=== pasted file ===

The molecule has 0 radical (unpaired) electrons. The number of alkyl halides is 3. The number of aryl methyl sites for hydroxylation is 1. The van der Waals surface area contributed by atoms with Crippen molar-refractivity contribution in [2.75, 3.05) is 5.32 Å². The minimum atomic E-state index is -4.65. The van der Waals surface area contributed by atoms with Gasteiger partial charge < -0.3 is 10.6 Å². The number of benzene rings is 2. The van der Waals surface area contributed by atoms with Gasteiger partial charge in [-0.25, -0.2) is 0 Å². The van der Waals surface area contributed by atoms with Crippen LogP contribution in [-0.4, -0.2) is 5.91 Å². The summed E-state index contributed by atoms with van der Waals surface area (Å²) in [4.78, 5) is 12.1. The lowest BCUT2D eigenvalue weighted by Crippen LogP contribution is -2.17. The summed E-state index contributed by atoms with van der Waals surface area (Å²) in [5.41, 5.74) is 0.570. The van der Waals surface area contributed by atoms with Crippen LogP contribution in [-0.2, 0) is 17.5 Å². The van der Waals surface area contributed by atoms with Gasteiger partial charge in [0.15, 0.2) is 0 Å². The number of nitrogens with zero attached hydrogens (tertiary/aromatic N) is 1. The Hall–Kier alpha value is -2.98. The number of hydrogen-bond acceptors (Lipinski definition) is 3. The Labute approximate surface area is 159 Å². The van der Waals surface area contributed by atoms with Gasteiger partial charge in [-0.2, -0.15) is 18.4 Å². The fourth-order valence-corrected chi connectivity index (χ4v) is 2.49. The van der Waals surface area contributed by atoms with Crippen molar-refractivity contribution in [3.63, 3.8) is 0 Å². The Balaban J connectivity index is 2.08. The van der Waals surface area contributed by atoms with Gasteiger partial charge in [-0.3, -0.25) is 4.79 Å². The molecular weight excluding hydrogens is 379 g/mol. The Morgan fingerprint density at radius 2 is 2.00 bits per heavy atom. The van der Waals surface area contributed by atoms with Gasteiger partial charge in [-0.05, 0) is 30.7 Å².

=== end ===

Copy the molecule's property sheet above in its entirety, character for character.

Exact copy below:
The molecule has 0 radical (unpaired) electrons. The number of alkyl halides is 3. The number of aryl methyl sites for hydroxylation is 1. The van der Waals surface area contributed by atoms with Crippen molar-refractivity contribution in [2.75, 3.05) is 5.32 Å². The minimum atomic E-state index is -4.65. The van der Waals surface area contributed by atoms with Gasteiger partial charge < -0.3 is 10.6 Å². The number of benzene rings is 2. The van der Waals surface area contributed by atoms with Gasteiger partial charge in [-0.25, -0.2) is 0 Å². The van der Waals surface area contributed by atoms with Crippen LogP contribution in [-0.4, -0.2) is 5.91 Å². The summed E-state index contributed by atoms with van der Waals surface area (Å²) in [4.78, 5) is 12.1. The lowest BCUT2D eigenvalue weighted by Crippen LogP contribution is -2.17. The summed E-state index contributed by atoms with van der Waals surface area (Å²) in [5.41, 5.74) is 0.570. The van der Waals surface area contributed by atoms with Crippen LogP contribution in [-0.2, 0) is 17.5 Å². The van der Waals surface area contributed by atoms with Gasteiger partial charge in [0.15, 0.2) is 0 Å². The number of nitrogens with zero attached hydrogens (tertiary/aromatic N) is 1. The Hall–Kier alpha value is -2.98. The number of hydrogen-bond acceptors (Lipinski definition) is 3. The Labute approximate surface area is 159 Å². The van der Waals surface area contributed by atoms with Gasteiger partial charge in [-0.2, -0.15) is 18.4 Å². The fourth-order valence-corrected chi connectivity index (χ4v) is 2.49. The van der Waals surface area contributed by atoms with Crippen molar-refractivity contribution in [3.63, 3.8) is 0 Å². The Balaban J connectivity index is 2.08. The van der Waals surface area contributed by atoms with Gasteiger partial charge in [-0.3, -0.25) is 4.79 Å². The molecular weight excluding hydrogens is 379 g/mol. The Morgan fingerprint density at radius 2 is 2.00 bits per heavy atom. The van der Waals surface area contributed by atoms with Gasteiger partial charge in [-0.05, 0) is 30.7 Å².